Nature's Zodiac

Beyond the Wheel

The Appetite to Make Things Happen

It is easy to see people as stars when they are children. Their limbs are still short, so the star shape is visible. Their smiles are so bright and their laughter so robust. They are comfortable being stars at the center of everyone’s attention. They are proud to show what they can do, and be what they can be.

For adults, being a star is something complicated and mostly reserved for those with a Hollywood address. Many of us have learned to smile without the happy involvement of our eyes. Most of us know not to come across as egocentric, but in such holding back we often lose touch with genuine expression and genuine curiosity towards others. 

Children’s actions are full of meaning. When they learn to talk it is because they have noticed that talking makes things happen. When their mother says hi to their father he says hi back. One is the cause and the other the effect as a new cause for her to respond some more. The loop of cause and effect is intoxicating with magic, with the ability to make things happen. 

They are just beginning to learn all of these magic tricks. With enthusiastic humility, they partake in various apprenticeships for the sake of mastering the world. They understand that with each mastery comes a promise of more freedom.

Their natural standpoint is a feeling of inner freedom. They are invincible yet always ready to cry if they need to. They are comfortable with the flickering movement of uncertainty, laughing one moment, running another and expressing vulnerability the next.

Yet all of this inner freedom leads to road blocks of outer freedom. When they yell and whine then they often don’t get the sympathetic ear. When they steal the toy from another kid then the kid gets angry and they have to deal with that. When they don’t look where they are going, they bump into things.

The point is, that the feeling of inner freedom soon proves to be not enough. The kids really want to be outwardly free as well, and they know that to be outwardly free means to master their worlds. They are stars after all, and stars are powerful organizing forces, causing the planetary bodies to fall into orbit. Stars make things happen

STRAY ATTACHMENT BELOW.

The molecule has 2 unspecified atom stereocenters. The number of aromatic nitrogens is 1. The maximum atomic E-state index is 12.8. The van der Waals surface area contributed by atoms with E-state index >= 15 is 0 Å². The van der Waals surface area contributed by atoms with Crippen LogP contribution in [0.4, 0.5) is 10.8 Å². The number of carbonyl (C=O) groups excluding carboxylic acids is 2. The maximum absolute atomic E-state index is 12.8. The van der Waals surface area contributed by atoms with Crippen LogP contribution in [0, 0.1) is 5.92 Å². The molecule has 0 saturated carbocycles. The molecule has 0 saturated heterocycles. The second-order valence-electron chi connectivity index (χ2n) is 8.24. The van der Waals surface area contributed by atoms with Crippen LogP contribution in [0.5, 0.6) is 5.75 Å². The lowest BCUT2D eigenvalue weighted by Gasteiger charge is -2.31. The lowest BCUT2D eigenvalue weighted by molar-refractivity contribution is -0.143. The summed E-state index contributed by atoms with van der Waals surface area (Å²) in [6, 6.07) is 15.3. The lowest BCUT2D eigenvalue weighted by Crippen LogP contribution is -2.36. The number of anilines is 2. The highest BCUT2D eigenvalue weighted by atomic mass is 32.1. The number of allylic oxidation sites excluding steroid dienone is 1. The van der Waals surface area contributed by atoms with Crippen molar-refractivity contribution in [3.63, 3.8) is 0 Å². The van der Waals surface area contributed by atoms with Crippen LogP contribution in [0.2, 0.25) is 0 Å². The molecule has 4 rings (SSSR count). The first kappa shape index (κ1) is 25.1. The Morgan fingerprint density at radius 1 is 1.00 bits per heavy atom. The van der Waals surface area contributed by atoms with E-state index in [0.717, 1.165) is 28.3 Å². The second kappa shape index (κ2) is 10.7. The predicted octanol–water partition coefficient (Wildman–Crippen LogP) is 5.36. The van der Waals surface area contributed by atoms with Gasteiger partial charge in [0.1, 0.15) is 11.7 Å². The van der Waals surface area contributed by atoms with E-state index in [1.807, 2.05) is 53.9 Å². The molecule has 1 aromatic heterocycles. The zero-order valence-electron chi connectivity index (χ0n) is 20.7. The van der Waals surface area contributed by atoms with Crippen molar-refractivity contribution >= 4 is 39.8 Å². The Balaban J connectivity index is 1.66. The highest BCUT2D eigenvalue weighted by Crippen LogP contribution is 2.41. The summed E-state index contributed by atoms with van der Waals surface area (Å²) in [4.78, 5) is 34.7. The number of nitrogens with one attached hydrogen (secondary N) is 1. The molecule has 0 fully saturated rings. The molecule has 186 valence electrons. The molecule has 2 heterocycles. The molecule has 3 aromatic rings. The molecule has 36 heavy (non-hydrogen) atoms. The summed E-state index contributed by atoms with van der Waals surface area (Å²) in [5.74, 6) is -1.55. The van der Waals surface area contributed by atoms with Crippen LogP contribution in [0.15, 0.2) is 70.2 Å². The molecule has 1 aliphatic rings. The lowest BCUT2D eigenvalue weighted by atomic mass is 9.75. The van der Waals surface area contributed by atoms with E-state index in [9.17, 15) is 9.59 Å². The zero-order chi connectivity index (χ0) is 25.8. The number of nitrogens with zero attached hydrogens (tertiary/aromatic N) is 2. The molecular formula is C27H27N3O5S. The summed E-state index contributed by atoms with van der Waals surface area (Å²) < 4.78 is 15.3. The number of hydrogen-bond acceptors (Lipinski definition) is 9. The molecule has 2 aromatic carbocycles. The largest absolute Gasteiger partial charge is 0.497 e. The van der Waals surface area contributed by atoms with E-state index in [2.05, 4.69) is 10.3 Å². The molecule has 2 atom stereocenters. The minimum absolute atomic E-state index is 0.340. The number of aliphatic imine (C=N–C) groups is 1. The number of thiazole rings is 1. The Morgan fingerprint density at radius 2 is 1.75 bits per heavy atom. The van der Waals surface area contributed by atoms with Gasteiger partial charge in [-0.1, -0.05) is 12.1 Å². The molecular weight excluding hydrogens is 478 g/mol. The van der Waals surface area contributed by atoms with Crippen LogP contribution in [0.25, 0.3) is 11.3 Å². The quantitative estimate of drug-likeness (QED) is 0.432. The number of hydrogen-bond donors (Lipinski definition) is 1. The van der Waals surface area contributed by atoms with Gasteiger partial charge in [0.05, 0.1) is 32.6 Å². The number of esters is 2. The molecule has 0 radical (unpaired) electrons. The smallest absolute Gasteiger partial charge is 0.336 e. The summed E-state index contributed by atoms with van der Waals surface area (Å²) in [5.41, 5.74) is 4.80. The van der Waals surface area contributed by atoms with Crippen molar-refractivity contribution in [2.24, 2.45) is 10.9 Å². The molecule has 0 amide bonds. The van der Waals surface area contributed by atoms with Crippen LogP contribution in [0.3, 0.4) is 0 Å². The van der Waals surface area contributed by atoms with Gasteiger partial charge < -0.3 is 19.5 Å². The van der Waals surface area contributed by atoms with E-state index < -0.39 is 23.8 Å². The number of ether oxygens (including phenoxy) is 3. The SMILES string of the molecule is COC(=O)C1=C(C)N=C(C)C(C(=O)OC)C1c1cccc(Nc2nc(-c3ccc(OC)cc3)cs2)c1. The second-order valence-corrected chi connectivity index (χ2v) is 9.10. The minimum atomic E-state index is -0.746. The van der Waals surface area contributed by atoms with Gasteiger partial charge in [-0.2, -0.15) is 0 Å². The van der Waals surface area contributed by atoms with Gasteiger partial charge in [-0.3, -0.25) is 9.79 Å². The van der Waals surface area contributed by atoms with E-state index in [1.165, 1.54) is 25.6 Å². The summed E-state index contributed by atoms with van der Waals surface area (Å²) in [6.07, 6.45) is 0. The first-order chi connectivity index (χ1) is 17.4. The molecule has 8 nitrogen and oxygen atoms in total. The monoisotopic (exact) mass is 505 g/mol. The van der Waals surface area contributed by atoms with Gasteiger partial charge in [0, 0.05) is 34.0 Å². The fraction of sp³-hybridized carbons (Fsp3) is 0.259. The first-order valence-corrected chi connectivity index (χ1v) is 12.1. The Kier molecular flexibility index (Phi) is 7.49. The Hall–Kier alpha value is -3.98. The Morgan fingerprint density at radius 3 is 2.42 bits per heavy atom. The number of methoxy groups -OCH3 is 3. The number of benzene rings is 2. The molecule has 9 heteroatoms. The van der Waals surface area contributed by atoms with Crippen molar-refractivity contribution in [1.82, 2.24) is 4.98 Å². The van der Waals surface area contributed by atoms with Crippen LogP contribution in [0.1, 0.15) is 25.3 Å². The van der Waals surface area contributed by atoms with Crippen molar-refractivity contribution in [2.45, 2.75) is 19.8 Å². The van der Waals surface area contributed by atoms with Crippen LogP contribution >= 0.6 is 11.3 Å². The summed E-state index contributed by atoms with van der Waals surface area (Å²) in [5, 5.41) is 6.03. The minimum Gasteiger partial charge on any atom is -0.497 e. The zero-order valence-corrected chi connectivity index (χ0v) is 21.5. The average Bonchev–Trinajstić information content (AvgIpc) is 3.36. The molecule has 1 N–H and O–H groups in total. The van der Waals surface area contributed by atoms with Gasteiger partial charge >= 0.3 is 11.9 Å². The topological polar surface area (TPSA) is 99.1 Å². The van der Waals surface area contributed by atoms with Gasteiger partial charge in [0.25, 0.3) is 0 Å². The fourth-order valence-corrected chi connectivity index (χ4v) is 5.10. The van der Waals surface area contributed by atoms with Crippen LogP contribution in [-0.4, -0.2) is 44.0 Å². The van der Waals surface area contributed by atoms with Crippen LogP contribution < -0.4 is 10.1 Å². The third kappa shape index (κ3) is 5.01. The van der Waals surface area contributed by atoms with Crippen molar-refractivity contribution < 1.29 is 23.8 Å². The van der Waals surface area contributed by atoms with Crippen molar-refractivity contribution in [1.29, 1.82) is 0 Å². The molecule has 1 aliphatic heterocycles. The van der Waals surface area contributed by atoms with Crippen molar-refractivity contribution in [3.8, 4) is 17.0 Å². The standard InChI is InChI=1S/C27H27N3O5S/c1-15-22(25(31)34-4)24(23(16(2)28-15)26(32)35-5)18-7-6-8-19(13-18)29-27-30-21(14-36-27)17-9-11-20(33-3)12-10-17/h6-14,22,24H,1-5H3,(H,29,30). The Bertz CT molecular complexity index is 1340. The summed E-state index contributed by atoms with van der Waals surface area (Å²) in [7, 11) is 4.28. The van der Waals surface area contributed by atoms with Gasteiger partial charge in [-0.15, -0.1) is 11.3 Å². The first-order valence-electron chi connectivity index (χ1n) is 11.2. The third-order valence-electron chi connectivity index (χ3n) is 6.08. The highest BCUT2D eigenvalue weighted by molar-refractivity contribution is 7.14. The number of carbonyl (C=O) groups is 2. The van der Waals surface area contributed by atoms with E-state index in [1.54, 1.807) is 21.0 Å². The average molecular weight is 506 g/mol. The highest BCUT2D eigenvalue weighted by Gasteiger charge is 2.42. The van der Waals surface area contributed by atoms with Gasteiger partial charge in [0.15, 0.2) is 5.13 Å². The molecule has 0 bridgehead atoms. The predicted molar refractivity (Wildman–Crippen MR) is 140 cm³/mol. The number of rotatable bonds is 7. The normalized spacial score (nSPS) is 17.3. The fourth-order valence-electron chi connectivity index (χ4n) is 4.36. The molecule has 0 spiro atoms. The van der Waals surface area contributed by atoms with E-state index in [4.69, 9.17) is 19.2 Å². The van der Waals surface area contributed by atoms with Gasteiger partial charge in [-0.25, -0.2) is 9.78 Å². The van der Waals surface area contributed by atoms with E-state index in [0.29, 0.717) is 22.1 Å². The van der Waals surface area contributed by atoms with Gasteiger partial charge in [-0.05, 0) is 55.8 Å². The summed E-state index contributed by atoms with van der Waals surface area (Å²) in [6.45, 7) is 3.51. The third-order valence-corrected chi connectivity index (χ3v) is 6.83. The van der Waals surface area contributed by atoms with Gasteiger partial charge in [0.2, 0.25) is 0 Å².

The centrifugal force of the sun is similar to the emanating ‘freedom’ instilled in every living creature, be it chipmunk’s split decision to take a right instead of a left or a man’s decision to change a career of 20 years. The more consequence that a choice has, the easier it becomes to intuit the cosmic fire of freedom whose reality is so big because its reality is meaning itself.

Children know this fire to be their own. They recognize it in others and they marvel at its capacity to inspire and create.

The adult is still playing, but more often than not, the game is playing them. They end up putting too much stock in the game rather than their particular role in the game. “That’s life” one might say, whereas they should be saying “that’s my life” as a more direct challenge to such a statement. Is that your life? Is that who you are?

The heritage of the star that must not be forgotten. It comes from an inexhaustible and creative fire; an appetite to know, relate, make and become. This is a zesty appetite. Children have it in spades. It is a loving desire to make things happen.

Each individual has their own sun, their own kind of fiery appetite to make things happen. The more one can establish values and habits to support this star the more pertinent things/people/ideas fall into orbit. That is the game.


2 responses to “The Appetite to Make Things Happen”

  1. Embrace our lives!!!xoxoxo

    Liked by 1 person

    1. ❤️❤️Mimssyess!!❤️❤️


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My book is for anyone interested in the creative powers we share with nature!
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